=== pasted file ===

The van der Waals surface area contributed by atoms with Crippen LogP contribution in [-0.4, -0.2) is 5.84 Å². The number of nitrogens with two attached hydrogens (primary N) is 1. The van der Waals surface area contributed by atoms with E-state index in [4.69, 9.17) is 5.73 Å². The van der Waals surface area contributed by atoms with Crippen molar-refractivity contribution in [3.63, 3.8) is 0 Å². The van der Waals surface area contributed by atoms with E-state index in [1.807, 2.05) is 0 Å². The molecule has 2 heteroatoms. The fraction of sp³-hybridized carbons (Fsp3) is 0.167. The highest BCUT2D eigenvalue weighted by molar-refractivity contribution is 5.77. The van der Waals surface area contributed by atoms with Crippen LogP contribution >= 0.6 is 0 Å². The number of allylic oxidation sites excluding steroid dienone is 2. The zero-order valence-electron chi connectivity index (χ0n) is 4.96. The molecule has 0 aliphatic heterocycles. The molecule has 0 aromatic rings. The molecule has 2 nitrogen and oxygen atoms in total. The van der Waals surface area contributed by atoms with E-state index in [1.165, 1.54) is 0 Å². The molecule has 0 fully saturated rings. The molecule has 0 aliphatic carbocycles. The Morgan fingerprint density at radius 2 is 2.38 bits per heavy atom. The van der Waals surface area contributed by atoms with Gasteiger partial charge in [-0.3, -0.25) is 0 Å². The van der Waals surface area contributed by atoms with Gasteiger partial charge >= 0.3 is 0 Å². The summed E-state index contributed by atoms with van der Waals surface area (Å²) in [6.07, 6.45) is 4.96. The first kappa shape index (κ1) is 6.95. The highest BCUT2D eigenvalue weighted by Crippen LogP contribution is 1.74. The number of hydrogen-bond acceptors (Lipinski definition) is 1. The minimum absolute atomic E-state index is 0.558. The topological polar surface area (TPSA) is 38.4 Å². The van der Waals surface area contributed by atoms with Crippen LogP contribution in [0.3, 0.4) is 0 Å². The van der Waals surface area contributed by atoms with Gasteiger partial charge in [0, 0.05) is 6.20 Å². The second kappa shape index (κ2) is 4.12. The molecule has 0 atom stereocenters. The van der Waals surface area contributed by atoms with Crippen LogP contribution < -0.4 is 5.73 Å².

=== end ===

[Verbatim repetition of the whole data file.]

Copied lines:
The van der Waals surface area contributed by atoms with Crippen LogP contribution in [-0.4, -0.2) is 5.84 Å². The number of nitrogens with two attached hydrogens (primary N) is 1. The van der Waals surface area contributed by atoms with E-state index in [4.69, 9.17) is 5.73 Å². The van der Waals surface area contributed by atoms with Crippen molar-refractivity contribution in [3.63, 3.8) is 0 Å². The van der Waals surface area contributed by atoms with E-state index in [1.807, 2.05) is 0 Å². The molecule has 2 heteroatoms. The fraction of sp³-hybridized carbons (Fsp3) is 0.167. The highest BCUT2D eigenvalue weighted by molar-refractivity contribution is 5.77. The van der Waals surface area contributed by atoms with Crippen LogP contribution >= 0.6 is 0 Å². The number of allylic oxidation sites excluding steroid dienone is 2. The zero-order valence-electron chi connectivity index (χ0n) is 4.96. The molecule has 0 aliphatic heterocycles. The molecule has 0 aromatic rings. The molecule has 2 nitrogen and oxygen atoms in total. The van der Waals surface area contributed by atoms with E-state index in [1.165, 1.54) is 0 Å². The molecule has 0 fully saturated rings. The molecule has 0 aliphatic carbocycles. The Morgan fingerprint density at radius 2 is 2.38 bits per heavy atom. The van der Waals surface area contributed by atoms with Gasteiger partial charge in [-0.3, -0.25) is 0 Å². The van der Waals surface area contributed by atoms with Gasteiger partial charge >= 0.3 is 0 Å². The summed E-state index contributed by atoms with van der Waals surface area (Å²) in [6.07, 6.45) is 4.96. The first kappa shape index (κ1) is 6.95. The highest BCUT2D eigenvalue weighted by Crippen LogP contribution is 1.74. The number of hydrogen-bond acceptors (Lipinski definition) is 1. The minimum absolute atomic E-state index is 0.558. The topological polar surface area (TPSA) is 38.4 Å². The van der Waals surface area contributed by atoms with Crippen LogP contribution in [0.3, 0.4) is 0 Å². The van der Waals surface area contributed by atoms with Gasteiger partial charge in [0, 0.05) is 6.20 Å². The second kappa shape index (κ2) is 4.12. The molecule has 0 atom stereocenters. The van der Waals surface area contributed by atoms with Crippen LogP contribution < -0.4 is 5.73 Å².